On April 22, 1776, Butler was promoted to colonel of the Orange County militia, and was given command of a regiment of troops from the southern portion of that county. On May 9, 1777, the North Carolina General Assembly promoted Butler to brigadier general, and gave him command of the Hillsborough District militia. In this role, Butler was often placed under the command of Continental Army generals, including his first campaign as a general in South Carolina, during which Butler and his unit of approximately 700 militiamen were placed under the immediate command of Continental brigadier general Jethro Sumner at the Battle of Stono Ferry. In that engagement on June 20, 1779, Butler's unit, on the right flank of the Patriot lines, was restrained from engaging in a bayonet charge by commanding general Benjamin Lincoln, who believed they were too inexperienced to engage in hand-to-hand combat. The North Carolina militia commanded by Butler, as well as several of the Continental regiments from that state at Stono Ferry, were nearing the end of their enlistment terms. Butler subsequently commanded a force of North Carolina militia at the Battle of Camden on August 16, 1780, which ended in a major defeat for the Patriots.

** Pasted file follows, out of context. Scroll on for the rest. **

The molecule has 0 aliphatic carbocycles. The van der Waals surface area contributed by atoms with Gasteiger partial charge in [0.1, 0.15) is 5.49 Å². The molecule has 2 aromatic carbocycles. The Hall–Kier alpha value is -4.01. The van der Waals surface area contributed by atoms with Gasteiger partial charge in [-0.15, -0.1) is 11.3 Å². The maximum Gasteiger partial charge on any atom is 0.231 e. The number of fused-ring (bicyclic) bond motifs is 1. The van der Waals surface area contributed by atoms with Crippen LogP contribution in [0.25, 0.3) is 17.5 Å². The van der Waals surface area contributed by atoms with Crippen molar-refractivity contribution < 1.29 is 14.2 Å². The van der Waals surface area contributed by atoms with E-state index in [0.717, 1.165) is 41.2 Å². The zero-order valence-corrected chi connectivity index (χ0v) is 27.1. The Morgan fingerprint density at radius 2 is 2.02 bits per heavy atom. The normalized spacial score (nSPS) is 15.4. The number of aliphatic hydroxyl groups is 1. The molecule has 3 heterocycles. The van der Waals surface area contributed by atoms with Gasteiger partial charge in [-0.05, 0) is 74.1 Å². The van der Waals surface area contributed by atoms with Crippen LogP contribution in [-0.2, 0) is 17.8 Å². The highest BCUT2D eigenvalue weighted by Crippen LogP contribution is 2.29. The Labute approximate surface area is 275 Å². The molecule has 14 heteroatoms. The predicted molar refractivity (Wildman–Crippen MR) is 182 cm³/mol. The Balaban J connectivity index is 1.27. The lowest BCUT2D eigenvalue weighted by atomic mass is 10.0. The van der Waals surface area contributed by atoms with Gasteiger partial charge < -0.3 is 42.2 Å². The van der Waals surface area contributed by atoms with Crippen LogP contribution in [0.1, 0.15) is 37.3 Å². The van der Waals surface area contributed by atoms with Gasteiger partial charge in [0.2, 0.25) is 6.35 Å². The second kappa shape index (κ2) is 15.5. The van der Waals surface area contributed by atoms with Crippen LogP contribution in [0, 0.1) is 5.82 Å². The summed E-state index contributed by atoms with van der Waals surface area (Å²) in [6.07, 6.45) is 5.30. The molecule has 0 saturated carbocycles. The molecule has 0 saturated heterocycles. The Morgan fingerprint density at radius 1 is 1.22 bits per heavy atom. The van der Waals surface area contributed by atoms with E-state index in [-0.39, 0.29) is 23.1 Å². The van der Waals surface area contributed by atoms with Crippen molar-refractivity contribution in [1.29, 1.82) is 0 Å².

During the latter part of 1780, Butler and his command were stationed in the Piedmont region of North Carolina, defending that region against the British forces of General Charles Cornwallis. In 1781, General Nathanael Greene ordered Butler and his militia to join him in Guilford County. After the rendezvous with Greene's main army, Butler commanded his brigade of approximately 500 men at the Battle of Guilford Courthouse on March 15, 1781, where they were stationed on the front line along with Brigadier General Thomas Eaton's brigade of North Carolina militia.